This print, called Manosan yowa no tsuki in Japanese, is from Yoshitoshi Taiso's series Tsuki hyaku shi or "100 Aspects of the Moon."

The print shows a wizard, who has demonic wings and claws, presenting some sort of paper or contract to a noblewoman with extremely long hair.

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The Warrior Tada no Manchu

Print from the 1880s
Tada no Manchu fights a monsterous dragon. Library of Congress Prints and Photographs Collection

The warrior Tada no Manchu fires arrows into a river dragon. His horse seems to be utterly unfazed by the scene - its tail is swishing calmly!

This print, created sometime in the 1880s, is part of the series Dainihon meisho kagami, or "Mirror of Famous Warriors of Japan."

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From the Fairy Tale "The Tongue-Cut Sparrow"

This is the Japanese equivalent of Pandora's box
The cruel old woman carries her basket home. Library of Congress Prints and Photographs Collection

In the Japanese fairy tale "The Tongue-Cut Sparrow," (Shitakiri suzume) a cruel old woman cuts out the tongue of her husband's pet bird and banishes it from the house. The husband goes to visit the sparrow in its new mountain home, and is treated very kindly. He returns with a large basket full of jewels, silks and other precious things.

The evil wife decides to go and visit the sparrow, too. She takes a heavy basket as a gift, but when she opens it...

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Pandora's Box - Omoi Tsuzura

Fairy tale justice - the demons emerge
The serpent is about to squeeze the life out of her. Library of Congress Prints and Photographs Collection

The cruel old wife's basket is full of demons, instead of treasure!

This fairy tale is considered to be the Japanese equivalent of the story of Pandora's Box, in which a curious young lady opened a trunk and let evil out into the world.

The story of "The Tongue-Cut Sparrow" has been translated into English a number of times.

This print and the preceding one are from Yoshitoshi Taiso's series Shinkei sanju rokkaisen, or "36 Hair-raising Transformations."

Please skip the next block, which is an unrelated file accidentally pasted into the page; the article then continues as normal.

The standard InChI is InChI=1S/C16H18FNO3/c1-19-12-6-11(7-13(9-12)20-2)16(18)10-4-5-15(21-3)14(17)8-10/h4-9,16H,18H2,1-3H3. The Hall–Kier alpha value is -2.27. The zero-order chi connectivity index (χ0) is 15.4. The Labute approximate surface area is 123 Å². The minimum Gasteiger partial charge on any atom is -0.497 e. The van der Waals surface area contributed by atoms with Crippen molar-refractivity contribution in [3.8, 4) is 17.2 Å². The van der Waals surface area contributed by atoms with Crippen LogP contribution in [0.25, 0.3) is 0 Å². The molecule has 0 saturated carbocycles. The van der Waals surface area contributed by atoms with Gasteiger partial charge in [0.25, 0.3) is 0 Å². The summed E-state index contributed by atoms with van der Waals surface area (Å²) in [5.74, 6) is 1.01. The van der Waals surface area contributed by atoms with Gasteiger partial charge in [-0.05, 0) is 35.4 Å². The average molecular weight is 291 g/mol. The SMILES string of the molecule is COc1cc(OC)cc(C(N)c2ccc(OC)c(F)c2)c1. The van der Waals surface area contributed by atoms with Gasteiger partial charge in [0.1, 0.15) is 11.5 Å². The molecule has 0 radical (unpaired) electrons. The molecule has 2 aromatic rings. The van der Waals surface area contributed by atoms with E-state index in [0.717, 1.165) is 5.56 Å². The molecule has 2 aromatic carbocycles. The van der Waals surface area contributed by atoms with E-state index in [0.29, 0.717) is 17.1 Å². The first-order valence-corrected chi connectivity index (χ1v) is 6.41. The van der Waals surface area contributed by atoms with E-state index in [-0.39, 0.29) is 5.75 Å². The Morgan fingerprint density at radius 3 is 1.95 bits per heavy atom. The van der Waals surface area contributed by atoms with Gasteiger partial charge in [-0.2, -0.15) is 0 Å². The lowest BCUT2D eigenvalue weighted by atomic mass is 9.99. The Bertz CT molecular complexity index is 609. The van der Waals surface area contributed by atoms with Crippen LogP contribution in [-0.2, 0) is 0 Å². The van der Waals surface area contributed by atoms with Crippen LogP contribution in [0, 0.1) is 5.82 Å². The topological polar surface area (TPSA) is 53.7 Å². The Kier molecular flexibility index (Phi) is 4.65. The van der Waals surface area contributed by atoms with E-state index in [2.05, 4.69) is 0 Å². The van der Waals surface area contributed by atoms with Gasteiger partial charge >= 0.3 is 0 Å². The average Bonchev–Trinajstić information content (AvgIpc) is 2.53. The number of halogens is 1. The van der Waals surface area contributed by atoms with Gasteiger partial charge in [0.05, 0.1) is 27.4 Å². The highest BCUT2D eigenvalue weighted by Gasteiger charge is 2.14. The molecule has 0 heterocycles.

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Oya Taro Mitsukuni Watches the Battle

An earlier Yoshitoshi work, just after his bloody phase
Oya looks intent, but not at all frightened. Library of Congress Prints and Photographs Collection

This Yoshitoshi Taiso print from 1865 depicts the warrior Oya Taro Mitsukuni remaining calm despite a frightening skeleton battle conjured by the sorceress Princess Takiyasha.

According to the legend, the Princess and her brother were the children of Taira no Masakado, a Taira clan samurai who led a rebellion against the central government during the Heian period. Taira no Masakado was killed by his cousin at the Battle of Kojima in 940.

Bent on revenge, the rebel samurai's children joined the spirit Nikushisen, and went to Soma Palace. The palace had been their father's but now belonged to Minamoto Yorinobu.

Before they could put their plot into action, Takiyasha and Nikushisen were discovered by one of the Minamoto samurai called Oya Taro Mitsukuni. The Princess tried to frighten him away by summoning armies of skeletons to fight, but Oya did not flinch. He eventually defeated the plotters and saved the day.

This print is from Yoshitoshi's series Wakan hyaku monoghatari or "100 Chinese and Japanese Tales."

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Szczepanski, Kallie. "Yoshitoshi Taiso's Ghosts and Demons." ThoughtCo, Aug. 11, 2016, thoughtco.com/yoshitoshi-taisos-ghosts-and-demons-195134. Szczepanski, Kallie. (2016, August 11). Yoshitoshi Taiso's Ghosts and Demons. Retrieved from https://www.thoughtco.com/yoshitoshi-taisos-ghosts-and-demons-195134 Szczepanski, Kallie. "Yoshitoshi Taiso's Ghosts and Demons." ThoughtCo. https://www.thoughtco.com/yoshitoshi-taisos-ghosts-and-demons-195134 (accessed December 14, 2017).